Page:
Posts Tagged ‘journey’


The daily walks Maggie and I take together help us get close to the landscape. Here, Maggie's crossing a bridge over a small stream at Andrew Jackson State Park in South Carolina. -- Photo by Pat Bean


“Nothing is so awesomely unfamiliar as the familiar that discloses itself at the end of a journey.” Cynthia Ozick

Travels With Maggie

 Since taking up the challenge to blog daily, I’ve slowly worked my way up to getting about 100 hits a day, with perhaps half a dozen comments. So when I checked my dashboard this past Tuesday, and noted I had over 500 hits in a very short period of time, I knew something was up. But what?

On checking it out, I discovered my March 1 post on Waterfalls had made WordPress’ daily FreshlyPressed list of blogs readers might want to check out. The honor – Thank you WordPress – resulted in nearly 5,000 hits on Pat Bean’s Blog in a three-day period, quite a few new subscribers and over 100 comments and “like” hits.

I was overwhelmed. I found I couldn’t personally answer every single comment, which has been my habit, and get any writing done. Besides this blog, I’m writing a travel book about traveling across the country with my dog, Maggie. The two of us have been living and traveling down the road in a small RV now for seven years.

So this morning I’m using my blog as a way to thank all the readers out there who waved as my blog passed their way. I

Smelling the flowers and watching the butterflies, like this cloud sulphur photographed at my youngest daughter's home in Camden, Arkansas, are part of the journey. -- Photo by Pat Bean

feel the weight of your support and hope those of you who continue with me will not be disappointed.

My blog is primarily one about travel, with a big emphasis on Mother Nature’s awesome landscape.

But it’s also a blog about celebrating life, of discovering joy in little things and in seeing the world through new eyes; it’s about finding my writer’s voice; of finding ways to relate to my large family of children, grandchildren and great-grandchildren; and it’s about the special relationship I have with a spoiled black cocker spaniel that I rescued 12 years ago. .

It’s my journey, but I welcome all of you along for the ride.

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Birds, like this great egret that flew into Sea World in Orlando for a closer look, are what this traveler seeks. -- Photo by Pat Bean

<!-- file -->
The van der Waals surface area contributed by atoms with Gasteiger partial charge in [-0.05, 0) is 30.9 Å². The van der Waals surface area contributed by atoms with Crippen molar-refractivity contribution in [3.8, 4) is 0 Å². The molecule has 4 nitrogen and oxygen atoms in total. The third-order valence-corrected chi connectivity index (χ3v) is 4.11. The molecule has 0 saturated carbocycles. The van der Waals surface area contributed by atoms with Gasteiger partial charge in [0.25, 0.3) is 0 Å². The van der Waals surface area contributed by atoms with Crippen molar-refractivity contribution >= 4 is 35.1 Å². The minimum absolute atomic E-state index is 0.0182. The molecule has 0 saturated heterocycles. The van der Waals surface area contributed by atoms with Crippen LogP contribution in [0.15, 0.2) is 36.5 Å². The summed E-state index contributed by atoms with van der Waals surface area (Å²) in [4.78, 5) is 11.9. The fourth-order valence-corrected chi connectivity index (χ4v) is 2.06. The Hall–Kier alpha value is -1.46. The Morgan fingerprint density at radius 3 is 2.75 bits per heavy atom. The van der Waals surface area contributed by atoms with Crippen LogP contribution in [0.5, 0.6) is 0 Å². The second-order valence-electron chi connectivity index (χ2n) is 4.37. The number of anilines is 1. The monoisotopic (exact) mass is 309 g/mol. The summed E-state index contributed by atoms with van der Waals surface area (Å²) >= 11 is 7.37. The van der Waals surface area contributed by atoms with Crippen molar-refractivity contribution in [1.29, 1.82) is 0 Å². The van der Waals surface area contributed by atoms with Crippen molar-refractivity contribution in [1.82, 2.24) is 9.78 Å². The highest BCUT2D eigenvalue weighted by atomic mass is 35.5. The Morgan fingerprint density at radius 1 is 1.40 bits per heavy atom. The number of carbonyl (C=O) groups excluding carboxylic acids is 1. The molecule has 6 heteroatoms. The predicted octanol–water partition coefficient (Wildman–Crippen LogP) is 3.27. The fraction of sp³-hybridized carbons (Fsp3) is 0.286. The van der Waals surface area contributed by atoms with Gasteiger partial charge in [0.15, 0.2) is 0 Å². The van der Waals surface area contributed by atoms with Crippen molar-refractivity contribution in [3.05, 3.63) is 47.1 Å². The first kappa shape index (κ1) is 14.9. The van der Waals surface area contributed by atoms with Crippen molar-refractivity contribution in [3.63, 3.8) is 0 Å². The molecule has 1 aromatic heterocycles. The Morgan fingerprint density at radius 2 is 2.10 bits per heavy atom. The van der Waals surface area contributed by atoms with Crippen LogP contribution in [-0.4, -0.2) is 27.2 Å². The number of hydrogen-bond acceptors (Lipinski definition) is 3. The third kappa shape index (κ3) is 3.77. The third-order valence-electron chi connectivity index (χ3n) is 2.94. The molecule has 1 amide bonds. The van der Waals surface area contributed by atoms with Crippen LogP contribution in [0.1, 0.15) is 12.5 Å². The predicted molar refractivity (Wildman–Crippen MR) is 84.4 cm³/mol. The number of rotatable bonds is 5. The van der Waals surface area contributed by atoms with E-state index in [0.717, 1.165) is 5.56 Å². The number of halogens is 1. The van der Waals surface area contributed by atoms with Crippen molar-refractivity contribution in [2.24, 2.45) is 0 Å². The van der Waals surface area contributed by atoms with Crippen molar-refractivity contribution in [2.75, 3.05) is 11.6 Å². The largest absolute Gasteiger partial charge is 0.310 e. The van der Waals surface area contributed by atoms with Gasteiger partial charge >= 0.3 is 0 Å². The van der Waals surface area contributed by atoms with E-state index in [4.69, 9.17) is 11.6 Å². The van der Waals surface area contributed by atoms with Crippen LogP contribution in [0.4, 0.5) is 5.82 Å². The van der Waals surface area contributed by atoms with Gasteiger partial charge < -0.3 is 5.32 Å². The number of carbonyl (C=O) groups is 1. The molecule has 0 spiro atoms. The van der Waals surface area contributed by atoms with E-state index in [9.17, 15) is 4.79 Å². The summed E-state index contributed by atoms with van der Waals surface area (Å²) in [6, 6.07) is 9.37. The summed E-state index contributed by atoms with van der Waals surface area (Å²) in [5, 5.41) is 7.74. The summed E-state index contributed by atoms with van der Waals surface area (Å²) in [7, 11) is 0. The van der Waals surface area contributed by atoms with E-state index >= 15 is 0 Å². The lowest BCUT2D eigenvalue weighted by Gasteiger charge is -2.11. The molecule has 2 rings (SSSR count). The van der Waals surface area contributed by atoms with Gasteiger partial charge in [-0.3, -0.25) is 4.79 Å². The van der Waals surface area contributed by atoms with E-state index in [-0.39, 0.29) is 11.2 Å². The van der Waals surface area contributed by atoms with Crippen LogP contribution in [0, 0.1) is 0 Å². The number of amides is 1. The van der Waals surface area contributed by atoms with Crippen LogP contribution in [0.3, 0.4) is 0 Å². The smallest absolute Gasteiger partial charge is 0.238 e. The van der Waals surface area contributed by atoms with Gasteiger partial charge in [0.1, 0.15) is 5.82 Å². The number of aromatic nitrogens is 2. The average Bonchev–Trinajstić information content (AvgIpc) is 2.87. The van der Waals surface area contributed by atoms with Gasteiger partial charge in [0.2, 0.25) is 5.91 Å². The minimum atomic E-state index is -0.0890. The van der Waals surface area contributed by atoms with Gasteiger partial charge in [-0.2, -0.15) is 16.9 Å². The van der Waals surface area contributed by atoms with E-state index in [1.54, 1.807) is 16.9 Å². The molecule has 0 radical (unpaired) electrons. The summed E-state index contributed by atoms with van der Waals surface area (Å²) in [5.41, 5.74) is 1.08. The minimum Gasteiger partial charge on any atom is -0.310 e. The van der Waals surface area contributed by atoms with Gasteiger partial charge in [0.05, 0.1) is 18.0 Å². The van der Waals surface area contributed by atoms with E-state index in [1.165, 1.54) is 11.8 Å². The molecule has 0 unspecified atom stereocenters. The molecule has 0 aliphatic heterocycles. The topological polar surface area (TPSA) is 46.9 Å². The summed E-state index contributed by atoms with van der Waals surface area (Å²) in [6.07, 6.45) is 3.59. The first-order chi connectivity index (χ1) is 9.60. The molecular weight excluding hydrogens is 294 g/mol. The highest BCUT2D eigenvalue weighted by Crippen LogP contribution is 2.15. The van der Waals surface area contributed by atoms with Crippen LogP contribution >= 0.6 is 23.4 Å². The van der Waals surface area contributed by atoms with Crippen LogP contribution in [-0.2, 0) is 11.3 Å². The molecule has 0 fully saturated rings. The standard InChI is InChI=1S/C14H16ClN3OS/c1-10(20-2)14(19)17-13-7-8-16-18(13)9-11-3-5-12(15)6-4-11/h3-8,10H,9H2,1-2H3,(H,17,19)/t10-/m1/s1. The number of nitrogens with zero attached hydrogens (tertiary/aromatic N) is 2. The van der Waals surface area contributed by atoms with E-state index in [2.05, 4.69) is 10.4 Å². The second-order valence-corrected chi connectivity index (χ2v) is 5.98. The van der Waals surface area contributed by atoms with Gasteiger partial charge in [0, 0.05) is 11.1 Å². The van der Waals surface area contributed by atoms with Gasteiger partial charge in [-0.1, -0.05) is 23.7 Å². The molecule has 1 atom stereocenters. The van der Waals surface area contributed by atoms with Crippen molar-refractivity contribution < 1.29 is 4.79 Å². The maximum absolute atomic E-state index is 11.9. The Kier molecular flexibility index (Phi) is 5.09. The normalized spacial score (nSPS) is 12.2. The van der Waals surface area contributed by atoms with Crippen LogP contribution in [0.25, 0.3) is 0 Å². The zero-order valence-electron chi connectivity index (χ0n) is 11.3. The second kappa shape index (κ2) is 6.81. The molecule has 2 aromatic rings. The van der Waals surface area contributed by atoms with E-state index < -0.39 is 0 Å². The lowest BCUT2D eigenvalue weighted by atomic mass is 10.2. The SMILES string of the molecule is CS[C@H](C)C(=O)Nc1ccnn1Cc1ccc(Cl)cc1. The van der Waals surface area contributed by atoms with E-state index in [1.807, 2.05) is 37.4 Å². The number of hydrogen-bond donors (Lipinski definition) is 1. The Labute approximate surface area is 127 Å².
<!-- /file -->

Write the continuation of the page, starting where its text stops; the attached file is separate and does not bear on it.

“When you are strong enough to love yourself one-hundred percent – good and bad – you will be amazed at the opportunities that life presents you.” Stacy Charter.

Travels With Maggie

 Many of today’s travel books seem to be written by young women in search of love. One reason this old broad enjoys reading them is because they show me travel in a way I’ve never experienced.

I didn’t get on the road until I was in my 60s, and I spend my days in search of new life birds, like the elegant trogon that  I saw for the first time my third day on the road in my RV, or the golden-cheeked warbler I finally saw last year after five years of searching for one.

Once upon a time, I could probably have been like the women who write about the wonderful or not-so-wonderful men they meet in their exotic travels. I certainly spent many a night after I was divorced dreaming that I would find my perfect soul mate, or crying into my pillow because I didn’t think I would ever find him.

Take time in your journey to smell the flowers and watch the butterflies. -- Photo by Pat Bean

Fortunately I spent my days in a job I enjoyed and my time off in getting on with my life. I finally woke up one morning realizing, man or no man, what a great life I had.

It seems even more perfect since my dog, Maggie, and I got on the road. She, my friends and family, give me all the love I need these days.

I don’t envy my younger, female comrades, and truly hope they find what they are looking for – or have the sense to get on with life if they don’t.

I’m just grateful the journey itself is enough for me.

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A memorial to Tom Mix can be seen off Highway 79 in Arizona. Mix was a silent movie cowboy. He died in an auto accident near this memorial. -- Photo by Pat Bean


When you set out on your journey to Ithaca, pray that the road is long, full of adventure, full of knowledge.” — Constantine Peter Cavafy

 Travels With Maggie

I should have a sign on the back of my RV that reads: I stop at roadside markers. Such frequent halts let me fully appreciate the landscape around me, give me an opportunity to take some photos, and time to listen and look for birds. It’s all about enjoying the journey as much as the destination.